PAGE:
While Bitcoin’s performance has stabilised in 2019, it has continued to disappoint on a relative basis. Its decline of over 80% following it reaching an all-time high of nearly $20,000 in December 2017 may have come to an end for the time being, but it has underperformed other assets. For example, the FTSE 250 has risen by 9% since the start of the year, while the Bitcoin price has moved around 4% higher.
Indeed, investors in Bitcoin could be better off buying a tracker fund in the long run, rather than risking their hard-earned cash on the virtual currency. It could provide higher returns, less risk and, perhaps most importantly, require next-to-no effort on the part of the investor.
Although buying shares in companies could be a worthwhile move, tracker funds also have appeal for investors who perhaps lack the time to research stocks, or who wish to gain a large degree of diversity. It is possible to buy tracker funds that charge an exceptionally low annual fee, with under 20 basis points now being the norm. Although there is tracking risk, over the long run their performance generally follows the wider index fairly accurately.
Buying a tracker fund is incredibly straightforward. An online share-dealing account means that it can be undertaken with a few clicks of a mouse button. An investor may then not need to even think about the tracker fund, never mind take any action, for a sustained period of time.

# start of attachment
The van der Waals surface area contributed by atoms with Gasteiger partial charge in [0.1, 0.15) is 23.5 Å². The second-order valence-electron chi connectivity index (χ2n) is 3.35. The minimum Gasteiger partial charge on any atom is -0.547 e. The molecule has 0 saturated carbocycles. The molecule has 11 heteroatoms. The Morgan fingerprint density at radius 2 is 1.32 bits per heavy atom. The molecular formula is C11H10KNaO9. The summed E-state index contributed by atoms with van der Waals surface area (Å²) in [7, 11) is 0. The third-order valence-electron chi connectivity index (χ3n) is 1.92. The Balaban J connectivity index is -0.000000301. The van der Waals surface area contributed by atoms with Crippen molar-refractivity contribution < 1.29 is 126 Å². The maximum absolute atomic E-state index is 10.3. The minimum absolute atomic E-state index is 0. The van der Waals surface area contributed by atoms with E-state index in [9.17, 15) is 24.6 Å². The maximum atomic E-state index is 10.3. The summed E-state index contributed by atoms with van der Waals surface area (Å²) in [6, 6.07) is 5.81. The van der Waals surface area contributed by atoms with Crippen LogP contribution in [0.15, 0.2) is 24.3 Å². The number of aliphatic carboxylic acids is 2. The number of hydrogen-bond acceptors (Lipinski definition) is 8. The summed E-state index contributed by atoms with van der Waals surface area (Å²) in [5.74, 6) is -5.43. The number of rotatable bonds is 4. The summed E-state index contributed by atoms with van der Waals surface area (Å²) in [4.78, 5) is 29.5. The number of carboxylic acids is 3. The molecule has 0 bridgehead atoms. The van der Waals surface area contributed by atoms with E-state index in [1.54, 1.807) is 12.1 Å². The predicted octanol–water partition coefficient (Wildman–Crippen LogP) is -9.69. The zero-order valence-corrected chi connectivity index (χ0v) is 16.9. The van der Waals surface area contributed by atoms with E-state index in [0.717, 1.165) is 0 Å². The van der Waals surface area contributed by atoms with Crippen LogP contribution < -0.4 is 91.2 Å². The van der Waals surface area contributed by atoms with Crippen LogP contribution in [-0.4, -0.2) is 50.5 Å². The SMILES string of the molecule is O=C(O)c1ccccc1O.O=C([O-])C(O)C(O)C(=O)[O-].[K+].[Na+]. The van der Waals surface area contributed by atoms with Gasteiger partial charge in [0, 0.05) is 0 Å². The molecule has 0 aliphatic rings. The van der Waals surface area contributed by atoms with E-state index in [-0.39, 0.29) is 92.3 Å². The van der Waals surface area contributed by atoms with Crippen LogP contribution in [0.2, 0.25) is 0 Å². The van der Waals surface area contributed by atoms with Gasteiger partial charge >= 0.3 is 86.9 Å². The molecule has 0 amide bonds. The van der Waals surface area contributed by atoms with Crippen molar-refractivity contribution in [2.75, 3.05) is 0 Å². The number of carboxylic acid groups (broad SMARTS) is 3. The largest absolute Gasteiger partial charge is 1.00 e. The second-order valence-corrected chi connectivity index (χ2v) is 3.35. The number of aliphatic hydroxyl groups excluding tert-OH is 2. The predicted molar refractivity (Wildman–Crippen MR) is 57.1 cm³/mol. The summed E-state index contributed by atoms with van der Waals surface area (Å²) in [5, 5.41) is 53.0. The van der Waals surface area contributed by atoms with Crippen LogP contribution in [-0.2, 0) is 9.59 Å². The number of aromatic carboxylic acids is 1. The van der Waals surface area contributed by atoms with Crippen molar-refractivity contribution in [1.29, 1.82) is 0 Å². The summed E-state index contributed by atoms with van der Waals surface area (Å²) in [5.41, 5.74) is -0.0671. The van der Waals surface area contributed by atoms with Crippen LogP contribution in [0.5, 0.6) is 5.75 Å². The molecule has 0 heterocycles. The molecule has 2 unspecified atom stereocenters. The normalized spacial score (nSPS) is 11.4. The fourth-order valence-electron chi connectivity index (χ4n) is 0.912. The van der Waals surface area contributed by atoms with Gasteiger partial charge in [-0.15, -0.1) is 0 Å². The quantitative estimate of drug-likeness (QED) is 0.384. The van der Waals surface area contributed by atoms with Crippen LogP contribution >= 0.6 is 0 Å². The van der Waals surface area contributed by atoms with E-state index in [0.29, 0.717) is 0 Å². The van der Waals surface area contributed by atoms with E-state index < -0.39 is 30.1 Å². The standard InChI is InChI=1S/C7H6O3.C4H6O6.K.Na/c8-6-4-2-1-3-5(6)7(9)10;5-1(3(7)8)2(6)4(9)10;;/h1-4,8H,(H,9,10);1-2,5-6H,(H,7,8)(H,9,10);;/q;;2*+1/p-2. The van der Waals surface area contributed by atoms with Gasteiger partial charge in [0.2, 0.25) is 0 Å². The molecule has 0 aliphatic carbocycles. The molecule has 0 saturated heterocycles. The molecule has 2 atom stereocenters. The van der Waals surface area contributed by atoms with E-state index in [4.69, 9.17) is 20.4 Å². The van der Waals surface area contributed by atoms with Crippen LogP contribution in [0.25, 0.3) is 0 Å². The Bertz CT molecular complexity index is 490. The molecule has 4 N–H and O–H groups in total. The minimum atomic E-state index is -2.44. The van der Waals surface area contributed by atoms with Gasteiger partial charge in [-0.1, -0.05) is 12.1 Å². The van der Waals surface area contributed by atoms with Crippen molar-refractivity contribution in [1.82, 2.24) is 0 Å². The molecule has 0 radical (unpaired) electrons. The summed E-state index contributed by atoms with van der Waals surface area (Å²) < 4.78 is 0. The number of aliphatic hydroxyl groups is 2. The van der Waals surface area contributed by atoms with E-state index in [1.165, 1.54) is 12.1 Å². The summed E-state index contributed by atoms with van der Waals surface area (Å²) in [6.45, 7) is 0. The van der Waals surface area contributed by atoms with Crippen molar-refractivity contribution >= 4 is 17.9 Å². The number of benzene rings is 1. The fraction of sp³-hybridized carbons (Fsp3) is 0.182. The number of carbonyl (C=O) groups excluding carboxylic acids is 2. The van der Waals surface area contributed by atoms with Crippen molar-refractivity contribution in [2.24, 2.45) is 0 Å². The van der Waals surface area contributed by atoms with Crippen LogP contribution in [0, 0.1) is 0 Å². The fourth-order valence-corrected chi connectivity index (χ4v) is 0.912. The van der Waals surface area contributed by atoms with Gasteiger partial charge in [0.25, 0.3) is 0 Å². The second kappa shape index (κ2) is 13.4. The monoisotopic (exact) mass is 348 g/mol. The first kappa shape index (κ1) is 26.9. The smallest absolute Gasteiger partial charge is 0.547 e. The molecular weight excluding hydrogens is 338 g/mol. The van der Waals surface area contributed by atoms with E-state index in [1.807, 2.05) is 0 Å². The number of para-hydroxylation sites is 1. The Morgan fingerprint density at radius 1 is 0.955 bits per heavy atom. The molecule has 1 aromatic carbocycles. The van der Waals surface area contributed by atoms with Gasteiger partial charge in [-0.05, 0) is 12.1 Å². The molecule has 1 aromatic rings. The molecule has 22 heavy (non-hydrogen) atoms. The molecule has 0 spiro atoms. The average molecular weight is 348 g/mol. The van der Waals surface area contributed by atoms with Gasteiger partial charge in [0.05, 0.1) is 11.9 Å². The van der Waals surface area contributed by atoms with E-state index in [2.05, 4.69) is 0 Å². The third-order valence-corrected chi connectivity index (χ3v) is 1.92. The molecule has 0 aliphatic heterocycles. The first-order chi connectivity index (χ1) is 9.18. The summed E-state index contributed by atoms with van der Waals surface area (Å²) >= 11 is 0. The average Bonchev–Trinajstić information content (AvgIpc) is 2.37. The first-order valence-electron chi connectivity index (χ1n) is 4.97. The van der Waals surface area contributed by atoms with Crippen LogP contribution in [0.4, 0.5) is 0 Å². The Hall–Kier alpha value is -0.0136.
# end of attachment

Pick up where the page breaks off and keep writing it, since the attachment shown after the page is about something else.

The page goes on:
In contrast, buying Bitcoin is a far more difficult process. Its lack of regulation means that it is difficult for an investor to know where to buy it, as well as store it. This can mean time is taken up researching the cryptocurrency industry. Due to its volatile nature, as evidenced by its performance over recent years, investors in Bitcoin may also find themselves spending time focusing on its future prospects. This could be time that is better spent elsewhere.
The risk of loss from Bitcoin is clearly high. It may also be argued by some investors that its return potential is also more impressive than that of the FTSE 250. The future prospects for the virtual currency, though, remain uncertain. Regulatory risks are high, while it appears to lack the infrastructure to take over from traditional currencies. Its limited size may also mean that its real-world usage potential is somewhat lacking.
While a recovery for Bitcoin cannot be ruled out, it appears to offer high volatility, high risk and may require significant effort to buy and store on the part of the investor. A FTSE 250 tracker fund seems to offer a reliable track record of growth, relatively modest risk and requires little effort on the part of the investor. As such, it may be possible for an investor who spends a minimal amount of time on their portfolio to outperform Bitcoin over the long run.
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